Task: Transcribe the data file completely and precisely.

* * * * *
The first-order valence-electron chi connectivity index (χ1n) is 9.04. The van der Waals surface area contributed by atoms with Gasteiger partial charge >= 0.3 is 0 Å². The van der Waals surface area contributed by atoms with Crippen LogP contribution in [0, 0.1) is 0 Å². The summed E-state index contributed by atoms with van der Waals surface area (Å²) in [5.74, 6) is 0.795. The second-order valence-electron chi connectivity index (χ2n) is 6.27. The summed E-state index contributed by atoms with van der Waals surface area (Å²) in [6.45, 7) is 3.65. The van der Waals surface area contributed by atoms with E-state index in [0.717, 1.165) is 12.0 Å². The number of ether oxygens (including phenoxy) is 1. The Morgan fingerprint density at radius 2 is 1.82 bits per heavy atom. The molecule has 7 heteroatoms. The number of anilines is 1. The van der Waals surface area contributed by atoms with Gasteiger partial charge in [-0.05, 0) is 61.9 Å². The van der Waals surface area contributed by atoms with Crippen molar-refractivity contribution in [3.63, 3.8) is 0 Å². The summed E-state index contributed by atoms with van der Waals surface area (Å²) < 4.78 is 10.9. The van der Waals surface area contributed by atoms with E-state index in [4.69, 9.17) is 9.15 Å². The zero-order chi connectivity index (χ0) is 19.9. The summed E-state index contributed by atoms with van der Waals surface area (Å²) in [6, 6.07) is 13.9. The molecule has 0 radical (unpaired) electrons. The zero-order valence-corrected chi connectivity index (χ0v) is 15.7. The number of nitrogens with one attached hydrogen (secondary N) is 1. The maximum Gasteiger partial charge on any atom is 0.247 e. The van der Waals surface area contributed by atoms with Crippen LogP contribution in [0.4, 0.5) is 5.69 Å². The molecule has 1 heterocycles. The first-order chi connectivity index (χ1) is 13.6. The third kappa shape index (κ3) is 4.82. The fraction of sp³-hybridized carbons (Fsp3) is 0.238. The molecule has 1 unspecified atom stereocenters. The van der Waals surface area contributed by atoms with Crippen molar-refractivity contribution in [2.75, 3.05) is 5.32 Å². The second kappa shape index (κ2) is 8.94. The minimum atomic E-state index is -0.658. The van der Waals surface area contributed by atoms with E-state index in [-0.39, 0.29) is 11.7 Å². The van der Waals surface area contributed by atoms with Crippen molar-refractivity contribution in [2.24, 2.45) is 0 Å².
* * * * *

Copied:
The first-order valence-electron chi connectivity index (χ1n) is 9.04. The van der Waals surface area contributed by atoms with Gasteiger partial charge >= 0.3 is 0 Å². The van der Waals surface area contributed by atoms with Crippen LogP contribution in [0, 0.1) is 0 Å². The summed E-state index contributed by atoms with van der Waals surface area (Å²) in [5.74, 6) is 0.795. The second-order valence-electron chi connectivity index (χ2n) is 6.27. The summed E-state index contributed by atoms with van der Waals surface area (Å²) in [6.45, 7) is 3.65. The van der Waals surface area contributed by atoms with E-state index in [0.717, 1.165) is 12.0 Å². The number of ether oxygens (including phenoxy) is 1. The Morgan fingerprint density at radius 2 is 1.82 bits per heavy atom. The molecule has 7 heteroatoms. The number of anilines is 1. The van der Waals surface area contributed by atoms with Gasteiger partial charge in [-0.05, 0) is 61.9 Å². The van der Waals surface area contributed by atoms with Crippen molar-refractivity contribution in [3.63, 3.8) is 0 Å². The summed E-state index contributed by atoms with van der Waals surface area (Å²) < 4.78 is 10.9. The van der Waals surface area contributed by atoms with E-state index in [4.69, 9.17) is 9.15 Å². The zero-order chi connectivity index (χ0) is 19.9. The summed E-state index contributed by atoms with van der Waals surface area (Å²) in [6, 6.07) is 13.9. The molecule has 0 radical (unpaired) electrons. The zero-order valence-corrected chi connectivity index (χ0v) is 15.7. The number of nitrogens with one attached hydrogen (secondary N) is 1. The maximum Gasteiger partial charge on any atom is 0.247 e. The van der Waals surface area contributed by atoms with Crippen LogP contribution in [0.4, 0.5) is 5.69 Å². The molecule has 1 heterocycles. The first-order chi connectivity index (χ1) is 13.6. The third kappa shape index (κ3) is 4.82. The fraction of sp³-hybridized carbons (Fsp3) is 0.238. The molecule has 1 unspecified atom stereocenters. The van der Waals surface area contributed by atoms with Crippen molar-refractivity contribution in [2.75, 3.05) is 5.32 Å². The second kappa shape index (κ2) is 8.94. The minimum atomic E-state index is -0.658. The van der Waals surface area contributed by atoms with E-state index in [-0.39, 0.29) is 11.7 Å². The van der Waals surface area contributed by atoms with Crippen molar-refractivity contribution in [2.24, 2.45) is 0 Å².